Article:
John Hampden, 1640. A present to Sir William Russel, and afterwards given to John Lord Russel.

After this discovery had been made, it was remembered that an old letter[9] existed among the family archives, which must have reference to this picture, though its identity had been lost long since, among the crowd of nameless portraits that people the walls of Hampden House. The writer was Dr. William Henry, Dean of Killaloe, Ireland, who, dating from Kildare Street, Dublin, October 19, 1762, addressed to the Hon. Robert Trevor Hampden, afterwards Viscount Hampden, a full account of this painting, which he had “bought, on the 16th of June, 1743, at the sale of Mr. Copping, late Dean of Clogher,” to whom it had been left, with other property, by an aged lady nearly related to the ducal families of Cavendish and Russell.

While the painting was in Dean Henry’s possession it had been recognised “as an original of the great John Hampden,” by Dr. Reynell, Bishop of Derry, late tutor to William, third Duke of Devonshire, whose mother, we may remark, was Rachel, eldest daughter of Lord William Russell, who died on the scaffold, 1683.

Bishop Reynell seemed to know all about this portrait. “John Hampden had sat for it,” said his lordship, “before the beginning of the Civil Wars, and gave it to his friend Sir William Russel; from Sir William it came to Lord Russel; from Lord Russel this picture, with his house and furniture, near Ipswich, descended to the aged lady—his daughter or granddaughter,” who bequeathed them to her chaplain, Mr. Copping.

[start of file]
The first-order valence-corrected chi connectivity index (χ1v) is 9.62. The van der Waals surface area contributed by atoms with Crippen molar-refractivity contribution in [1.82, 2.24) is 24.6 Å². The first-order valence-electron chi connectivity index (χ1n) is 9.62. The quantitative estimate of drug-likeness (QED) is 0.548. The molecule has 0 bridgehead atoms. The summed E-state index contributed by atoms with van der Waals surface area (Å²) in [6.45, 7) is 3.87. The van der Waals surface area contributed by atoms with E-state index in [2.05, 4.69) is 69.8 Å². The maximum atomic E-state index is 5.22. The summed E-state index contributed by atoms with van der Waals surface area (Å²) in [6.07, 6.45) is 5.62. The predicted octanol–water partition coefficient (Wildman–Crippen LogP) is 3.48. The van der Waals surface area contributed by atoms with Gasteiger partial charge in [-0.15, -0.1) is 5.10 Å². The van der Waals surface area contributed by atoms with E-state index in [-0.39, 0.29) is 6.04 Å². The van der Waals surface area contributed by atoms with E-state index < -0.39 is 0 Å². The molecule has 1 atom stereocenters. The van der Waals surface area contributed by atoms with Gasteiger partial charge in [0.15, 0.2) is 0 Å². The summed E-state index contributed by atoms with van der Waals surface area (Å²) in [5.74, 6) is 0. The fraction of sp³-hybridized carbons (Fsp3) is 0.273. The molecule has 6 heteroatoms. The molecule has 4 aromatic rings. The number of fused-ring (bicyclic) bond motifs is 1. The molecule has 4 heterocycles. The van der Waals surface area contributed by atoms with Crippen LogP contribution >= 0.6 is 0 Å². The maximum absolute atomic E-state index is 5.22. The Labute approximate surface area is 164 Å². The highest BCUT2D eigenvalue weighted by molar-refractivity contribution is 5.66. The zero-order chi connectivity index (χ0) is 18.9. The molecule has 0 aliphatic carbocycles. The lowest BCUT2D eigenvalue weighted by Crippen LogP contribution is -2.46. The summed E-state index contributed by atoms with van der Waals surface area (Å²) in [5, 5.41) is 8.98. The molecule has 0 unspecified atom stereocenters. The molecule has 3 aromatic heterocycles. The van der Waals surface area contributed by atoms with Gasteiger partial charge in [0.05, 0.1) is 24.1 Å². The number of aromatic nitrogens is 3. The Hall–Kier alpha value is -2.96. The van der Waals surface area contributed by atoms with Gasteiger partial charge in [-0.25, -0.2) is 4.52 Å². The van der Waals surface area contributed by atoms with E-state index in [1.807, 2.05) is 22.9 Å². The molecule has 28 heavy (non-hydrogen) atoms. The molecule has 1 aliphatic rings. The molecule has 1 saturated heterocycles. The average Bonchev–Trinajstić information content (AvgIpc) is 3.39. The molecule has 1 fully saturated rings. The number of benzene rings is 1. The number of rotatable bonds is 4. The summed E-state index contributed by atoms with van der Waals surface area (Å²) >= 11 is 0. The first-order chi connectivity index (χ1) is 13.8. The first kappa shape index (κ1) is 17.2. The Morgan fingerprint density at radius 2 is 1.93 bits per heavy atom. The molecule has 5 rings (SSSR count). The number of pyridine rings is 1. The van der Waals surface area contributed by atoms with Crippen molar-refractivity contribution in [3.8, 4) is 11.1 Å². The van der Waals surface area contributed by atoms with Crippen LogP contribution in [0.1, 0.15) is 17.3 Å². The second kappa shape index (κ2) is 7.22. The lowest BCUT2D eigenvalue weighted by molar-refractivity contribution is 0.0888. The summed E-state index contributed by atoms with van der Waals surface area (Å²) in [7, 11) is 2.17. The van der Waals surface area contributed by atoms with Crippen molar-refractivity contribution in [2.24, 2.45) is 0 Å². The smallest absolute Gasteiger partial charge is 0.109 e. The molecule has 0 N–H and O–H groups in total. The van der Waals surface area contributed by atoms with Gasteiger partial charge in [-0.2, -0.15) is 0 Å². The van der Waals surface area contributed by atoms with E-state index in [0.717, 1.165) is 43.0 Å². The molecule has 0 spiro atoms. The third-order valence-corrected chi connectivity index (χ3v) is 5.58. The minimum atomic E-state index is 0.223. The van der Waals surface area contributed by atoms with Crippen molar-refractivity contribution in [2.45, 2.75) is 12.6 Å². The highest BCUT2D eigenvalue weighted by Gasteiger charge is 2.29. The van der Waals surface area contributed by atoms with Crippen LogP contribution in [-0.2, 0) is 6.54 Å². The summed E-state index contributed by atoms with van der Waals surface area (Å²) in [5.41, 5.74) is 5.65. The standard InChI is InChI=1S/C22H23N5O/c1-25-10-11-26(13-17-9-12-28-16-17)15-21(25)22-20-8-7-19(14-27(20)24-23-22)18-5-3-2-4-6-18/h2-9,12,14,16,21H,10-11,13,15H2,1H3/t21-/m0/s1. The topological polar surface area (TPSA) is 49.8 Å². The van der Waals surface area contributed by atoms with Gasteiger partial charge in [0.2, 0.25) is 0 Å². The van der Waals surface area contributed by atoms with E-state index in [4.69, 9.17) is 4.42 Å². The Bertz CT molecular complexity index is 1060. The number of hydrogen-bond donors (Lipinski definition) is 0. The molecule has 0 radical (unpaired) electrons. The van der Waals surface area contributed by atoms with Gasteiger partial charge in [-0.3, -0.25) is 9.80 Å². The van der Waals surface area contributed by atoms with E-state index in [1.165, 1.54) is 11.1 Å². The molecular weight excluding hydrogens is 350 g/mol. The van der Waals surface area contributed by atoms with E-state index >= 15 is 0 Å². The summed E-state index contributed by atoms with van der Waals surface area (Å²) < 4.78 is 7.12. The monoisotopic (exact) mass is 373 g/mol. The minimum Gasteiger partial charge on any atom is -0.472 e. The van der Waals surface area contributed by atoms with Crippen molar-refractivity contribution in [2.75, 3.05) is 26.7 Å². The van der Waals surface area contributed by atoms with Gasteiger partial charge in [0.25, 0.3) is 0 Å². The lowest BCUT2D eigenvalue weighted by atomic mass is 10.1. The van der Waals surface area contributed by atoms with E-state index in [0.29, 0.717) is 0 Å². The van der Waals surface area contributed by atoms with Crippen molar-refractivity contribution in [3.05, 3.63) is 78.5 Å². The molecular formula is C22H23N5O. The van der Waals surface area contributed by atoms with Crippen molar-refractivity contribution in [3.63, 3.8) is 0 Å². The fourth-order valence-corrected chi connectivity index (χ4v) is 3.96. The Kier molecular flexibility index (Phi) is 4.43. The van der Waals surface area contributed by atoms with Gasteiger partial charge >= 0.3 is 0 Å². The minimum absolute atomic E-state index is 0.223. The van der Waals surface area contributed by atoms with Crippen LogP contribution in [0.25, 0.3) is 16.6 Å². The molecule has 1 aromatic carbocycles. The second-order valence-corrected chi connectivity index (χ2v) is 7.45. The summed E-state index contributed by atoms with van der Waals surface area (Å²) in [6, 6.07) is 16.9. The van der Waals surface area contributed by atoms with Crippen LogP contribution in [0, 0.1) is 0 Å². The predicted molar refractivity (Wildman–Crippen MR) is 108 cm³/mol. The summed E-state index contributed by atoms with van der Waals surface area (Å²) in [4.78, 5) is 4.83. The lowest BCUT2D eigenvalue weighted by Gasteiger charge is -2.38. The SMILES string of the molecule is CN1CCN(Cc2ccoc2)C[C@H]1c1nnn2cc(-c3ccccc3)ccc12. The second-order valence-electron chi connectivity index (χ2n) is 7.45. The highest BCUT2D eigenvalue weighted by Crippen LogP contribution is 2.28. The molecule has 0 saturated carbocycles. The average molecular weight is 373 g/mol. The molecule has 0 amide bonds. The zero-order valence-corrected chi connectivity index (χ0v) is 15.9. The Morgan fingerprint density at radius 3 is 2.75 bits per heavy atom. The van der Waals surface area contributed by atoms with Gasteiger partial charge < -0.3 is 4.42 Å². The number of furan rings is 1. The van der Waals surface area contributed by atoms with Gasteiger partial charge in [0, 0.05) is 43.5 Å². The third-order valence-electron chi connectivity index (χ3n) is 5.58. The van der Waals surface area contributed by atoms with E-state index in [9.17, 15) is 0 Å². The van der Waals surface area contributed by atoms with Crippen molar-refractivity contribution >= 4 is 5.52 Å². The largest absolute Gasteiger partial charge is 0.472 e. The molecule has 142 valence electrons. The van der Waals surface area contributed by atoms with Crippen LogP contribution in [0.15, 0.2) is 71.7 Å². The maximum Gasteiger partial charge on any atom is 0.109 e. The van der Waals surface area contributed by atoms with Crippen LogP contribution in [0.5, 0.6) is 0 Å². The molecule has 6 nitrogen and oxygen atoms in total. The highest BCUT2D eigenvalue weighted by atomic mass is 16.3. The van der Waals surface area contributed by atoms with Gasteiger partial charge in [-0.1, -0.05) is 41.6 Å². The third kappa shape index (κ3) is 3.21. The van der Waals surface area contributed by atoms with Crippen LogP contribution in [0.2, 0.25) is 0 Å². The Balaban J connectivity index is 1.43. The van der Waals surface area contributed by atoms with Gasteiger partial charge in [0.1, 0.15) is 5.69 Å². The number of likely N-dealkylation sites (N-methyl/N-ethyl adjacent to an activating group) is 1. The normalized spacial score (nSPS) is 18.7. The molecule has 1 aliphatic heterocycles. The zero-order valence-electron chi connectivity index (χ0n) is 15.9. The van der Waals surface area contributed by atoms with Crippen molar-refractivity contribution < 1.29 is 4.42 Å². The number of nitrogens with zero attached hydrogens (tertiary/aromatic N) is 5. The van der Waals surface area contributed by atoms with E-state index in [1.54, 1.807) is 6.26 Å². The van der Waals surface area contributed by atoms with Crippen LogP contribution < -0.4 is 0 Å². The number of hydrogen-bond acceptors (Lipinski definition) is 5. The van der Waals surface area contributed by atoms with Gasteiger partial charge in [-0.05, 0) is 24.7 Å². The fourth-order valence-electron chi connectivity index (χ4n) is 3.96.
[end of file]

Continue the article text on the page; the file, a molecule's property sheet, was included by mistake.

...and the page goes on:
We must leave more learned genealogists to identify those members of the house of Russell,[10] the Sir William and the Lord John who, between the years 1640 and 1743, successively received and transmitted this portrait. If Hampden’s contemporary, William, fifth Earl of Bedford, were intended, why was he styled Sir William? His great son, who was executed in Lincoln’s Inn Fields in 1683, was not four years old at the time of the patriot’s death, June, 1643: but this picture may have been presented to him, in after life, by his intimate friend John Hampden, usually called the younger, to distinguish him from his eminent grandfather—who was implicated with Lord William Russell in the Rye House Plot; but even then the knightly title seems not to be accounted for, since “Russel’s Sweet Saint”[11] addresses her spouse as “Master William Russel”up to the death of his elder brother Francis, in 1678, when he became Lord Russell.

Most probably the memorandum discovered by the late Earl of Buckinghamshire and Mr. Robertson had been placed on the back of this picture long after the times of the donor and first receivers of the gift, by some person who accepted the tradition attached to the portrait, and was not perfectly well informed on its history.

In concluding our note on the identification of this likeness of John Hampden, we will remind our readers that Sir Henry Halford remarks, in his “Account of what appeared on the opening of the coffin of King Charles the First,” that “when the cerecloth and unctuous matter were removed, the features of the face, as far as they could be distinguished, bore a strong resemblance to the portraits of Charles the First.”